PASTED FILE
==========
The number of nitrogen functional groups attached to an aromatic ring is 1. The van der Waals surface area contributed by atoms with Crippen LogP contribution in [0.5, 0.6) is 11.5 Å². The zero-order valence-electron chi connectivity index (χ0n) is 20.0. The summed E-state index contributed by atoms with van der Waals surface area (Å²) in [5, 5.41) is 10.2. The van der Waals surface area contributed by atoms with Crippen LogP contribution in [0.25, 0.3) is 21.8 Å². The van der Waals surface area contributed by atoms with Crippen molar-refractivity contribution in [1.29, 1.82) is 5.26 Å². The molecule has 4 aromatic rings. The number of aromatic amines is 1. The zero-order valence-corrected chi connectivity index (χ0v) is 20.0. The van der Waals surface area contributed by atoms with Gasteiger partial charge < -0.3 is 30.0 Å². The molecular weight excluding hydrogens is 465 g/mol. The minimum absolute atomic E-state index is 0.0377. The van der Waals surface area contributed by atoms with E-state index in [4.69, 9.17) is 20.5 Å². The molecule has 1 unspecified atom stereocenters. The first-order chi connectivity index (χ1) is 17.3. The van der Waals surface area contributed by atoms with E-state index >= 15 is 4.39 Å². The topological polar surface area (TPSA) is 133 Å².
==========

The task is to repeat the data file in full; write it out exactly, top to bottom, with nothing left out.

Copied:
The number of nitrogen functional groups attached to an aromatic ring is 1. The van der Waals surface area contributed by atoms with Crippen LogP contribution in [0.5, 0.6) is 11.5 Å². The zero-order valence-electron chi connectivity index (χ0n) is 20.0. The summed E-state index contributed by atoms with van der Waals surface area (Å²) in [5, 5.41) is 10.2. The van der Waals surface area contributed by atoms with Crippen LogP contribution in [0.25, 0.3) is 21.8 Å². The van der Waals surface area contributed by atoms with Crippen molar-refractivity contribution in [1.29, 1.82) is 5.26 Å². The molecule has 4 aromatic rings. The number of aromatic amines is 1. The zero-order valence-corrected chi connectivity index (χ0v) is 20.0. The van der Waals surface area contributed by atoms with Gasteiger partial charge < -0.3 is 30.0 Å². The molecular weight excluding hydrogens is 465 g/mol. The minimum absolute atomic E-state index is 0.0377. The van der Waals surface area contributed by atoms with E-state index in [4.69, 9.17) is 20.5 Å². The molecule has 1 unspecified atom stereocenters. The first-order chi connectivity index (χ1) is 17.3. The van der Waals surface area contributed by atoms with E-state index >= 15 is 4.39 Å². The topological polar surface area (TPSA) is 133 Å².